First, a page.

As described above, one depth technique provided by one implementation of a renderer is a z-control or “z-jitter” technique. The z-jitter technique uses modified depth information to control the sort order for rendering particles using a “painter's algorithm” rendering process. As discussed above, using a painter's algorithm, particles to be rendered are sorted in depth order (e.g., based on a z-position in the model for the scene being rendered) and the particles are rendered using that order, back-to-front.
In one implementation, the renderer uses a motion blur technique to represent movement of particles in a series of images. When rendering a series of images or frames to produce animation, the rate of the images may be slower than the rate of time in the model for controlling the particles. For example, the images may be rendered to produce a rate of 30 images (frames) per second so that the time between images is 1/30th of a second, or 0.033 seconds. However, the model for controlling motion operates using time increments of 0.011 seconds (in this example). Accordingly, the model could produce up to 3 samples for each frame. Rather than using a single sample for each frame, the renderer uses multiple samples for a frame and accumulates or averages the results. In one implementation, the renderer renders each sample and combines the sample renderings to use for rendering the frame.
For example, as shown in
The example of
The z-jitter technique uses the same samples provided for the motion blur technique in a depth-sorting process to render a frame. For each sample, the renderer generates an adjusted z-position by randomly adjusting the z-position of a particle. The renderer uses the adjusted z-position for depth-sorting the particle for rendering in depth-order. The renderer does not use the adjusted z-position to move the particle in the model. The renderer then uses that sort order to render the elements of the sample. Therefore, the renderer uses the adjusted z-position for depth sorting but uses the original z-position for rendering the particle.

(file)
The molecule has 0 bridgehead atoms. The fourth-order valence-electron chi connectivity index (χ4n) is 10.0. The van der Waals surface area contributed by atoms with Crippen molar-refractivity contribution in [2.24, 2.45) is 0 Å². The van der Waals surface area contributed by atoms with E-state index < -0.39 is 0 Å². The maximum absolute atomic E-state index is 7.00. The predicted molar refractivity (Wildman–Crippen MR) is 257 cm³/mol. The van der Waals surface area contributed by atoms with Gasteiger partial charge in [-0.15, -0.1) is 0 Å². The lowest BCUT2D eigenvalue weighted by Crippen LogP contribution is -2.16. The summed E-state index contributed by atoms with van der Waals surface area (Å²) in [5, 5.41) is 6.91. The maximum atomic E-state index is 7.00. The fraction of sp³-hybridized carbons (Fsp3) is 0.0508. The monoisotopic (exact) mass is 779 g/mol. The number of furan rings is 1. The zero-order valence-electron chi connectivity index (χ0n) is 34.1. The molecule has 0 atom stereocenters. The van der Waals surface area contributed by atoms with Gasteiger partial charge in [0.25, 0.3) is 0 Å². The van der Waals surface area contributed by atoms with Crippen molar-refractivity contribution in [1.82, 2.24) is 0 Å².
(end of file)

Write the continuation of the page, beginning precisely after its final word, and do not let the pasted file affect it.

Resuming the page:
The pattern for adjusting the z-position is a pseudo-random pattern. In one implementation, the parameters for the pattern can be adjusted by a user (e.g., to control the breadth of the pattern, weighting, spread).
In one example, shown in
The frontal view 404 illustrates the front view of the particles through a series of frames as seen by a viewer. In this example, in Frame i, the particle 400 is immediately and entirely in front of the particle 402. Thus, for Frame i, the particle 400 is rendered to be in front of the particle 402. Then, from sample 1 to sample 5 of Frame i, the particles 400, 402 move with respect to each other so that the particle 402 is now rendered to be entirely in front of the particle 400 in Frame i+1. As the particles 400, 402 move back and forth, the frontal view 404 shows the movement of the particles only at each frame. Since the frontal view 404 illustrates the front view of the particles 400, 402 for successive frames only, the rendered particles 400, 402 seem to be “popping” in and out of each other. Therefore, without z-jittering, the two particles may stay in the same depth-order through all the samples, and so the near particle would always obscure the far particle. For example, in Frame i+1, the particle 402 is in front of the particle 400 through all samples 1 through 5.